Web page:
Major Step in Thailand: Parliament Passes Bill Moving Closer to Legalizing Same-sex Unions

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Major Step in Thailand: Parliament Passes Bill Moving Closer to Legalizing Same-Sex Unions

Thailand could join Taiwan, Nepal in legalising same-sex unions
Bill recognises marriage between 2 people regardless of gender
Only 10 lawmakers voted against bill

In a pivotal move towards legalizing same-sex marriages, Thailand's lower house of parliament has given its nod to a marriage equality bill. If the Senate and the king also approve the bill, Thailand will be the third territory in Asia to acknowledge same-sex marriages. This legislation, which has been under consideration for more than ten years, has managed to overcome political hurdles and disputes over its content. Thailand, known for its lively LGBT social scene and efforts to attract LGBT tourists, has always been a popular destination for same-sex couples. The bill could be enacted within 120 days following the king's approval.

Thailand edges closer to legalizing same-sex unions / Reuters 

In a significant move, Thailand's lower house of parliament approved a marriage equality bill on Wednesday, inching closer to becoming the third Asian territory to legalize same-sex marriages. The bill, which was supported by all major Thai parties and approved by 400 out of 415 present lawmakers, now awaits the Senate's approval and the king's endorsement to become a law.
Danuphorn Punnakanta, the head of the parliamentary committee on the draft bill, expressed that the action was taken to diminish societal inequality and promote fairness, inviting everyone to partake in this historic event.

This development bolsters Thailand's status as one of Asia's most progressive societies in terms of LGBT matters, where liberal and open attitudes exist alongside traditional, conservative Buddhist values. Thailand, with its dynamic LGBT social scene for both locals and expats and specific campaigns to attract LGBT tourists, has always been a favorite destination for same-sex couples.
Pending royal assent, the bill could be implemented within 120 days, joining Taiwan and Nepal as the first Asian territories to legalize same-sex unions.

The legislation, which has been in the pipeline for more than a decade, encountered delays due to political instability and disagreements on its content and strategy. In 2020, the Constitutional Court upheld that Thailand's current marriage law, recognizing only heterosexual couples, was constitutional, proposing that legislation should be broadened to safeguard the rights of other genders.
In December, the Parliament gave the green light to four different draft bills on same-sex marriage in the first reading and tasked a committee with consolidating them into a single draft.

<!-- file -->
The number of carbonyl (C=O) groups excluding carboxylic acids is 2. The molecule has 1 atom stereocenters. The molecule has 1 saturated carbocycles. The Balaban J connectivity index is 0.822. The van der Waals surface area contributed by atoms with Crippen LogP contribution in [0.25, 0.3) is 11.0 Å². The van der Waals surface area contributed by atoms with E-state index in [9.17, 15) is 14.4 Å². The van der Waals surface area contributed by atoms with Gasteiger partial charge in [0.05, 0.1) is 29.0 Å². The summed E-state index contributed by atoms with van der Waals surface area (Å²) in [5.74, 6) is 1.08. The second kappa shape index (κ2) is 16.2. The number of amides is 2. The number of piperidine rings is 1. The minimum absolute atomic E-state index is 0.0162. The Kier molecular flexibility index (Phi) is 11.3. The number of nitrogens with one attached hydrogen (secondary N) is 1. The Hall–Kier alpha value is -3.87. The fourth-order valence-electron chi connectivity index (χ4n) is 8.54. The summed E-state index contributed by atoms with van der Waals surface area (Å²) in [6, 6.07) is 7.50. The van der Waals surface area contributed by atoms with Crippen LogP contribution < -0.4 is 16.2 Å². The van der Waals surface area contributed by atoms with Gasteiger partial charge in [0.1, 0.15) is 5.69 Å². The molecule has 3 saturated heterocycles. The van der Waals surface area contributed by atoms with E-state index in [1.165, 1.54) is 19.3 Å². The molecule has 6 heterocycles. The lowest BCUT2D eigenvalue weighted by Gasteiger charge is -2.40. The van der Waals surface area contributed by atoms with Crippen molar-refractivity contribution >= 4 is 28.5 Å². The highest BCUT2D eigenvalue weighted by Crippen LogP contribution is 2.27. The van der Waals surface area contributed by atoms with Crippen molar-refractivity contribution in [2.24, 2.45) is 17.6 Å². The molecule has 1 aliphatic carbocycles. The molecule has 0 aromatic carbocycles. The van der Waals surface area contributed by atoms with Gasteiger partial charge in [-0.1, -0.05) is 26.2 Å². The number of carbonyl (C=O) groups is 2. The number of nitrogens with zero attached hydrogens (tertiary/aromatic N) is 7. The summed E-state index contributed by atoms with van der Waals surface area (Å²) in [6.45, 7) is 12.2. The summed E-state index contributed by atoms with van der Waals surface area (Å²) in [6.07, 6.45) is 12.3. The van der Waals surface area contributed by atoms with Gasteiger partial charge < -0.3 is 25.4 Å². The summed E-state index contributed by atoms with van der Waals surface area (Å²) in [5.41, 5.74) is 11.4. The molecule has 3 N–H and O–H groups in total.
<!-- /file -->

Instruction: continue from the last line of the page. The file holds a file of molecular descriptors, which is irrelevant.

What are the subsequent actions regarding the marriage equality legislation in Thailand? 

The progression involves securing approval from the Senate and endorsement from the monarch. Following Senate passage and royal endorsement, the legislation will become enforceable. These procedures are pivotal for the complete implementation of the bill and the lawful recognition of same-sex partnerships in Thailand.
The Senate will assess the legislation and cast their votes for its approval. Upon Senate consent, the bill will advance to the monarch for endorsement, a critical stage in Thailand's legislative process.
Upon successful completion of these stages, the legislation will formally be enacted, and same-sex marriages will attain legal status in Thailand. Implementation of the legislation is anticipated within 120 days following royal approval.
It's pertinent to note that the marriage equality legislation has already cleared the lower house of parliament, garnering support from all major Thai political factions. The current progress signals optimism for the bill's future, although the ultimate outcome hinges on the Senate's decision and the monarch's endorsement.

What is the significance of the king's involvement in the legislative process for bills in Thailand?

In Thailand, the monarch holds a pivotal role in the legislative process, particularly during the concluding phases of bill enactment. While primarily ceremonial, the king's role carries profound symbolic and constitutional weight.
After Parliament approves a bill, it is forwarded to the king for endorsement. Royal assent from the monarch is indispensable for the bill's transition into law. The king's endorsement symbolizes formal approval and acknowledgment of the bill's legitimacy.
Although the king's endorsement is usually viewed as a customary procedure, it remains a critical step in the legislative process. As per Thailand's constitution, bills must be presented to the monarch for royal assent within 90 days of parliamentary approval. The king holds the authority to either grant or withhold assent.
It's crucial to recognize that the king's role in the legislative process adheres to constitutional principles and historical conventions. The monarch's participation is grounded in Thailand's constitutional monarchy framework, which separates the monarch's role from routine governance and legislative deliberations.
In summary, the king's endorsement stands as a pivotal milestone in Thailand's legislative journey, marking the ultimate phase before a bill transforms into law.

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